Animal studies on hearing loss might benefit humans

Roughly 36 million Americans are hearing-impaired or deaf. Researchers at Purdue University reported their findings from a study in animals that found almost no difference in quiet settings between the sound processing ability of chinchill

as with or without damage in the cochlea — the part of the inner ear that transforms sound into electrical messages to the brain.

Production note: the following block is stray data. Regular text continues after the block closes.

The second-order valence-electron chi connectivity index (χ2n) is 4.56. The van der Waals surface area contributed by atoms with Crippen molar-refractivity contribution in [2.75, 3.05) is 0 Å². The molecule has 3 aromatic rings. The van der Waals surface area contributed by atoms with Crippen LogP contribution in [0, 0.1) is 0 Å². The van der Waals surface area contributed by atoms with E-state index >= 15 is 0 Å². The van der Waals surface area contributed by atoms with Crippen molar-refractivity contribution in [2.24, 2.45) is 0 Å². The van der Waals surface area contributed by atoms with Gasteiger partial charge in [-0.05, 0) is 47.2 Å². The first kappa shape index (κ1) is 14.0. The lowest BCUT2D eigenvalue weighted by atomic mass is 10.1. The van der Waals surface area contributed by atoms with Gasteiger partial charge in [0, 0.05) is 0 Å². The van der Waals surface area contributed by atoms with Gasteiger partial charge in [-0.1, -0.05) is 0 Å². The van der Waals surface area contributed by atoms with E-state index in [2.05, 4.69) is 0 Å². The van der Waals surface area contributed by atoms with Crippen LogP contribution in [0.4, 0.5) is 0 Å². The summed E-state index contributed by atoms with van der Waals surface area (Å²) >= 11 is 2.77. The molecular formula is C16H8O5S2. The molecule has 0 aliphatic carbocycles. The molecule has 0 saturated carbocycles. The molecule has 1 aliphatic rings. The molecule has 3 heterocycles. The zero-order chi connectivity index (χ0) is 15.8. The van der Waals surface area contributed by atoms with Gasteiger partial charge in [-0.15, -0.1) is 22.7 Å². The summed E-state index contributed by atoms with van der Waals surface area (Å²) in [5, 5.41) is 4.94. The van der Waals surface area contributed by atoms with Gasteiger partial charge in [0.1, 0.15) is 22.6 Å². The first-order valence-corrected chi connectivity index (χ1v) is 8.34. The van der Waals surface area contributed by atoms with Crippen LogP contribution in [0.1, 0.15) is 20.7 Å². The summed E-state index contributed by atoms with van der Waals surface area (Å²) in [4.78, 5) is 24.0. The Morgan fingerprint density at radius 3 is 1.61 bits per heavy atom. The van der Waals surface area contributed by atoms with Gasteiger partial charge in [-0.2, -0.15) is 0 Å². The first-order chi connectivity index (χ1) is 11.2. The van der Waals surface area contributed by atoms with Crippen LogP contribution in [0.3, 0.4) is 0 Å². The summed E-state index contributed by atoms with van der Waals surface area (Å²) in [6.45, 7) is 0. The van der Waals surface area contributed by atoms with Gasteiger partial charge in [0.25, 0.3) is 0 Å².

But when they listened to the same tones in noisy settings, there were distinct differences in the way sound pulses were coded into the brain through different channels for various frequencies. In effect, the noisy setting threw off the ability of neurons in the cochlea to synchronize with the sound receiving channels in the brain, leaving the sounds more scattered and fuzzy because a limited number of healthy neurons are trying to focus on too many sound sources. Find out more about the results of this research and the possible implications.